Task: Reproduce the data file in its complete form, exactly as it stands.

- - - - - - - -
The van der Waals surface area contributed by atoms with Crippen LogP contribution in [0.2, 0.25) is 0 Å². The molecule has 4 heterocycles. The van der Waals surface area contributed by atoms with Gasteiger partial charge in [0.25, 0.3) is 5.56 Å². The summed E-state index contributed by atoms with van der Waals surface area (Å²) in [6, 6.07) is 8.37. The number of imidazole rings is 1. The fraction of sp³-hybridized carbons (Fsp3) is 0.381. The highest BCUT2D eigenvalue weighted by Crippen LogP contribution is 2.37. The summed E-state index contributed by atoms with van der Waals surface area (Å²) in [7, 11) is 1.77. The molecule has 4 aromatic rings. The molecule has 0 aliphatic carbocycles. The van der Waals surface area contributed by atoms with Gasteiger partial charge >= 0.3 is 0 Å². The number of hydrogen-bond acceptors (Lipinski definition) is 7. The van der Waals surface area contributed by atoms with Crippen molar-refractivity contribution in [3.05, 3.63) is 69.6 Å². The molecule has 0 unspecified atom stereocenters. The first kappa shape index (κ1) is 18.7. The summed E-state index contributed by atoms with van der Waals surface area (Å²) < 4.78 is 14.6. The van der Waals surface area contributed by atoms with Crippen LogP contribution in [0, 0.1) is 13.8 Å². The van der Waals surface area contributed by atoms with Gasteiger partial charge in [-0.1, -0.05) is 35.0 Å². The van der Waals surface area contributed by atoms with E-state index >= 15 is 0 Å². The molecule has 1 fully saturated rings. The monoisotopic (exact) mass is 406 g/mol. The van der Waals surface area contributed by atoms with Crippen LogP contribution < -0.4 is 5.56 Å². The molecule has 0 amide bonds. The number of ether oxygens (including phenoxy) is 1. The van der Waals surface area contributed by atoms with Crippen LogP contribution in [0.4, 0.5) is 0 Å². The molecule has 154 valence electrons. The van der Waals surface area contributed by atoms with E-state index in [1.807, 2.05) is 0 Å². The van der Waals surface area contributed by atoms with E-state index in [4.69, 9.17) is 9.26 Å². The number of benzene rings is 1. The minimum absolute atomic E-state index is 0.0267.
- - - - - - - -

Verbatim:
The van der Waals surface area contributed by atoms with Crippen LogP contribution in [0.2, 0.25) is 0 Å². The molecule has 4 heterocycles. The van der Waals surface area contributed by atoms with Gasteiger partial charge in [0.25, 0.3) is 5.56 Å². The summed E-state index contributed by atoms with van der Waals surface area (Å²) in [6, 6.07) is 8.37. The number of imidazole rings is 1. The fraction of sp³-hybridized carbons (Fsp3) is 0.381. The highest BCUT2D eigenvalue weighted by Crippen LogP contribution is 2.37. The summed E-state index contributed by atoms with van der Waals surface area (Å²) in [7, 11) is 1.77. The molecule has 4 aromatic rings. The molecule has 0 aliphatic carbocycles. The van der Waals surface area contributed by atoms with Gasteiger partial charge >= 0.3 is 0 Å². The number of hydrogen-bond acceptors (Lipinski definition) is 7. The van der Waals surface area contributed by atoms with Crippen molar-refractivity contribution in [3.05, 3.63) is 69.6 Å². The molecule has 0 unspecified atom stereocenters. The first kappa shape index (κ1) is 18.7. The summed E-state index contributed by atoms with van der Waals surface area (Å²) < 4.78 is 14.6. The van der Waals surface area contributed by atoms with Crippen LogP contribution in [0, 0.1) is 13.8 Å². The van der Waals surface area contributed by atoms with Gasteiger partial charge in [-0.1, -0.05) is 35.0 Å². The van der Waals surface area contributed by atoms with E-state index >= 15 is 0 Å². The molecule has 1 fully saturated rings. The monoisotopic (exact) mass is 406 g/mol. The van der Waals surface area contributed by atoms with Crippen LogP contribution < -0.4 is 5.56 Å². The molecule has 0 amide bonds. The number of ether oxygens (including phenoxy) is 1. The van der Waals surface area contributed by atoms with Crippen LogP contribution in [0.4, 0.5) is 0 Å². The molecule has 154 valence electrons. The van der Waals surface area contributed by atoms with E-state index in [1.807, 2.05) is 0 Å². The van der Waals surface area contributed by atoms with E-state index in [4.69, 9.17) is 9.26 Å². The number of benzene rings is 1. The minimum absolute atomic E-state index is 0.0267.